Supreme Court Turns Away Billionaire Who Wanted To Turn People Away From Calif. Beach
The Supreme Court has refused to take up a billionaire's appeal of a lower court ruling that forced him to maintain public access to surfers and others who visit Martins Beach, a scenic spot near Half Moon Bay, south of San Francisco.
The case had been shaping up to be a showdown over California's Coastal Act, with possible ramifications for other states with laws to preserve public access to beaches. Advocates for public access are hailing the court's decision to decline the case as a victory. The Supreme Court declined the case on Monday, the first day of its new session.
A legal fight over the beach had been brewing since 2008, when Vinod Khosla, a co-founder of Sun Microsystems, bought Martins Beach for some $37 million. Within a year, his management companies had begun locking a gate at the property; it then shut down a parking lot where members of the public had been able to pay a fee to reach the beach.
The abrupt change angered surfers and other locals and drew a lawsuit from the Surfrider Foundation, which said Khosla shouldn't be allowed to privatize a beach that people had used regularly for decades.
A California court ruled against Khosla in 2014; in August 2017, a California appeals court backed that decision, ordering Khosla — a venture capitalist who has invested in solar power, biofuels and clean energy — to reopen the beach.
"Today's decision is a significant win for beach access rights across the nation," said attorney Eric Buescher, part of the legal team representing Surfrider Foundation. In a statement released by the group, he added, "By declining to hear the case, the U.S. Supreme Court has rejected the owner's attempt to purchase a public resource."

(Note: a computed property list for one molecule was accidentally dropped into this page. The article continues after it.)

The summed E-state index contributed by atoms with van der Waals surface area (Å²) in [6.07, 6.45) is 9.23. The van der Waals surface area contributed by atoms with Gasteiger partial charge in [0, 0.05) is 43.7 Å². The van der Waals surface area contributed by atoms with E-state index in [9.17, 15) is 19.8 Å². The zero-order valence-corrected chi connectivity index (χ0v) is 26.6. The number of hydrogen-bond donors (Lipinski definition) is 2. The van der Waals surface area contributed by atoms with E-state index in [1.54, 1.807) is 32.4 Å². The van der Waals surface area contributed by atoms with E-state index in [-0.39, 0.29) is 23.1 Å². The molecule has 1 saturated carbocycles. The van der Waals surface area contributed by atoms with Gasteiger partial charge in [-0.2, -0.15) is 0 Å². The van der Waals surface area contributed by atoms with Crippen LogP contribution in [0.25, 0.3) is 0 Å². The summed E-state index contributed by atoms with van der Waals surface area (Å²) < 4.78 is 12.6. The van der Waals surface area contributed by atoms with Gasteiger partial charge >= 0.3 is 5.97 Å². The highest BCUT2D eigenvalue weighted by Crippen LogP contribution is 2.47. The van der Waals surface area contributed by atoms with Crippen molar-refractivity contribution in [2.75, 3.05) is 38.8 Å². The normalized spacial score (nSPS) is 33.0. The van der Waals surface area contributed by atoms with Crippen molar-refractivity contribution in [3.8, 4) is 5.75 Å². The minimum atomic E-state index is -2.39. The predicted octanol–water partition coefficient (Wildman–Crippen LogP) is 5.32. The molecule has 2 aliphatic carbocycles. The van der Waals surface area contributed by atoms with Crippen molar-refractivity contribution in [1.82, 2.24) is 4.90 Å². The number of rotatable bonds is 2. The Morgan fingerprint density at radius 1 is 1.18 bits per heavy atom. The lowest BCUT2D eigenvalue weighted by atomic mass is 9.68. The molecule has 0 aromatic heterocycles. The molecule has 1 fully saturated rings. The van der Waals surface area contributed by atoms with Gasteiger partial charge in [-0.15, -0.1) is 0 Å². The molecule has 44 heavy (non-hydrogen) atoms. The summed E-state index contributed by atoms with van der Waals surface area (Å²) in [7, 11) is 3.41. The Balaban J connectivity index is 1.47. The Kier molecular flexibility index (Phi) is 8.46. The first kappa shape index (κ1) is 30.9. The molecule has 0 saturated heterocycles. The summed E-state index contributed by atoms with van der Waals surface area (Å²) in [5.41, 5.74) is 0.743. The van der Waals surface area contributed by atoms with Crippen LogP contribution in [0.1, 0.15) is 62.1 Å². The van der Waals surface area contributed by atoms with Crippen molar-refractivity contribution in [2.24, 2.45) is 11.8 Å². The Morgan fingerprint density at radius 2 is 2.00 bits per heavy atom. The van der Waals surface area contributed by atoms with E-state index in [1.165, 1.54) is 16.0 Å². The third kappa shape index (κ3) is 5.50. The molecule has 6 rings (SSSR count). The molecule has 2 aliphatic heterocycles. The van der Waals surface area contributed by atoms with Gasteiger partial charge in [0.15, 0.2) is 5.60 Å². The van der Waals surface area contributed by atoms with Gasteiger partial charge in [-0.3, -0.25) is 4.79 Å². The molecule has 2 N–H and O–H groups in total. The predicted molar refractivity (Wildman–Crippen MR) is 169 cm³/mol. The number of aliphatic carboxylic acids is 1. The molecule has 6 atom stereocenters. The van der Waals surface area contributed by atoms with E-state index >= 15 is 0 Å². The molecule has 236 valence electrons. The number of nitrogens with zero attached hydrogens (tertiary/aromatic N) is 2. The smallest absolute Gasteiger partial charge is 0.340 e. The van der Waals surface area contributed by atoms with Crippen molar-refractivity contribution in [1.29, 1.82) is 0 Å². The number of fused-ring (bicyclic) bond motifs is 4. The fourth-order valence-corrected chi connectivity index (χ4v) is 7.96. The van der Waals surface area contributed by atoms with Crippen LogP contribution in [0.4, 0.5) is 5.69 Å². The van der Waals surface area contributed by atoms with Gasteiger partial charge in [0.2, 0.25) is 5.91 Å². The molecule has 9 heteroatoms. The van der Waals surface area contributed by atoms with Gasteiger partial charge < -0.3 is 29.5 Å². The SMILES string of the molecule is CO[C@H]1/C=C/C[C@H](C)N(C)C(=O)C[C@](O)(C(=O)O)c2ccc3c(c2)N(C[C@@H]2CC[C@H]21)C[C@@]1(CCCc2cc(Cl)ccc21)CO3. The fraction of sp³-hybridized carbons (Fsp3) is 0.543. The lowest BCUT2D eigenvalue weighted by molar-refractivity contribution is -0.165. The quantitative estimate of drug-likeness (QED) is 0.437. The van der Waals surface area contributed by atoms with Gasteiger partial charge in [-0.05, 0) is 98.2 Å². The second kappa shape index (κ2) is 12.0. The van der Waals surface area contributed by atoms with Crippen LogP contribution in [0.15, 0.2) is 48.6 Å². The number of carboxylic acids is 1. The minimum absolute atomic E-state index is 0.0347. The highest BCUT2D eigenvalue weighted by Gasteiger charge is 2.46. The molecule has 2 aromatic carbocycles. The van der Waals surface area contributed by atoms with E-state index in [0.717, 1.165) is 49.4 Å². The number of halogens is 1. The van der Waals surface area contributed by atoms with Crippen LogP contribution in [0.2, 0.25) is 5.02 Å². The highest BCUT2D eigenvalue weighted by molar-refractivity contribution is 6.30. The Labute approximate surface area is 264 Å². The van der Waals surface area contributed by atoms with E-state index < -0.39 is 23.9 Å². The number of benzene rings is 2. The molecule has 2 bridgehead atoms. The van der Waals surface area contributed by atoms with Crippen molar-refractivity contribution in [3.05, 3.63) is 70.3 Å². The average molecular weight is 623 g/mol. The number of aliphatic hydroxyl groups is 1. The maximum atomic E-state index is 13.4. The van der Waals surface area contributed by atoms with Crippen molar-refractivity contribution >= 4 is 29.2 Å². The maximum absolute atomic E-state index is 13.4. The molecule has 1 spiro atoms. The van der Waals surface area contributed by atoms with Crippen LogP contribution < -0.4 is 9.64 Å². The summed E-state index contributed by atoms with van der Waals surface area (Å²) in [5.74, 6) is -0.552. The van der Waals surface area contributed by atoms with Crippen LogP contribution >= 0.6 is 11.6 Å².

To prepare for a potential Supreme Court showdown, Khosla had hired well-known attorney Paul Clement, a veteran of dozens of cases at the high court, including the challenge to the Obama health care overhaul.
But the justices declined to take the case on Monday, ending a lengthy process that included the initial appeal, a response by Surfrider, a counterresponse by Khosla's lawyers and numerous briefs filed by interested parties.
Those exchanges had fed speculation that the Supreme Court would take the case. But the two sides also disagreed on whether the case was "ripe" for the Supreme Court's review at all. In its filing, Surfrider said the case wasn't ripe, because "the property owner has not applied for a permit to gain the relief they seek."
In reply, Khosla's legal team said their case revolved around private property rights, writing, "There is simply nothing unripe about having the government in your backyard or strangers on your property."
With the Supreme Court declining to take the case, the road to the beach must remain open to the public. Khosla still has the option of pursuing a Coastal Development Permit to change the status of the area along the beach.
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